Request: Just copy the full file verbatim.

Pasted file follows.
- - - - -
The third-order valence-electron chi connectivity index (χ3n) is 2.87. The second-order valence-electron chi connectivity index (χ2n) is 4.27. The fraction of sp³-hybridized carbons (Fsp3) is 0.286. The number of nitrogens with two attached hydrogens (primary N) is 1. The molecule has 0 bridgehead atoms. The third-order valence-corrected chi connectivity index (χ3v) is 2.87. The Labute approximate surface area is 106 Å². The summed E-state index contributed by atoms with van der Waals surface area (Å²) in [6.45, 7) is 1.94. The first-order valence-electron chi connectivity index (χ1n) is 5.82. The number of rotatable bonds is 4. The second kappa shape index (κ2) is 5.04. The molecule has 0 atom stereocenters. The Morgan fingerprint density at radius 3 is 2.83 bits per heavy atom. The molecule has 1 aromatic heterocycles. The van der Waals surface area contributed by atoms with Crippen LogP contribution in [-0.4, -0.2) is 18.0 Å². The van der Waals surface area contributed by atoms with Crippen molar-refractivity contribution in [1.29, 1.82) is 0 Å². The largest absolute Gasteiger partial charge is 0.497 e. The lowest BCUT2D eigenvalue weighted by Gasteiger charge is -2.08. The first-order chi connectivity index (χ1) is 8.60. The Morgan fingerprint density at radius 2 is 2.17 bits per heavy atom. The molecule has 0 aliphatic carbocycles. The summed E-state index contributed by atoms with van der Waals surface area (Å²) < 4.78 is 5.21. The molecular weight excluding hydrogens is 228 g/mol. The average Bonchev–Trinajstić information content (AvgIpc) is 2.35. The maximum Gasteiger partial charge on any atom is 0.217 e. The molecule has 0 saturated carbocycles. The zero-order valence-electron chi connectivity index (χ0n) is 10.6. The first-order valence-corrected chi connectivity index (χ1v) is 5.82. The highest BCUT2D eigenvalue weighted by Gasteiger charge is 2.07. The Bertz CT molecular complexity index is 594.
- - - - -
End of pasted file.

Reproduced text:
The third-order valence-electron chi connectivity index (χ3n) is 2.87. The second-order valence-electron chi connectivity index (χ2n) is 4.27. The fraction of sp³-hybridized carbons (Fsp3) is 0.286. The number of nitrogens with two attached hydrogens (primary N) is 1. The molecule has 0 bridgehead atoms. The third-order valence-corrected chi connectivity index (χ3v) is 2.87. The Labute approximate surface area is 106 Å². The summed E-state index contributed by atoms with van der Waals surface area (Å²) in [6.45, 7) is 1.94. The first-order valence-electron chi connectivity index (χ1n) is 5.82. The number of rotatable bonds is 4. The second kappa shape index (κ2) is 5.04. The molecule has 0 atom stereocenters. The Morgan fingerprint density at radius 3 is 2.83 bits per heavy atom. The molecule has 1 aromatic heterocycles. The van der Waals surface area contributed by atoms with Crippen LogP contribution in [-0.4, -0.2) is 18.0 Å². The van der Waals surface area contributed by atoms with Crippen molar-refractivity contribution in [1.29, 1.82) is 0 Å². The largest absolute Gasteiger partial charge is 0.497 e. The lowest BCUT2D eigenvalue weighted by Gasteiger charge is -2.08. The first-order chi connectivity index (χ1) is 8.60. The Morgan fingerprint density at radius 2 is 2.17 bits per heavy atom. The molecule has 0 aliphatic carbocycles. The summed E-state index contributed by atoms with van der Waals surface area (Å²) < 4.78 is 5.21. The molecular weight excluding hydrogens is 228 g/mol. The average Bonchev–Trinajstić information content (AvgIpc) is 2.35. The maximum Gasteiger partial charge on any atom is 0.217 e. The molecule has 0 saturated carbocycles. The zero-order valence-electron chi connectivity index (χ0n) is 10.6. The first-order valence-corrected chi connectivity index (χ1v) is 5.82. The highest BCUT2D eigenvalue weighted by Gasteiger charge is 2.07. The Bertz CT molecular complexity index is 594.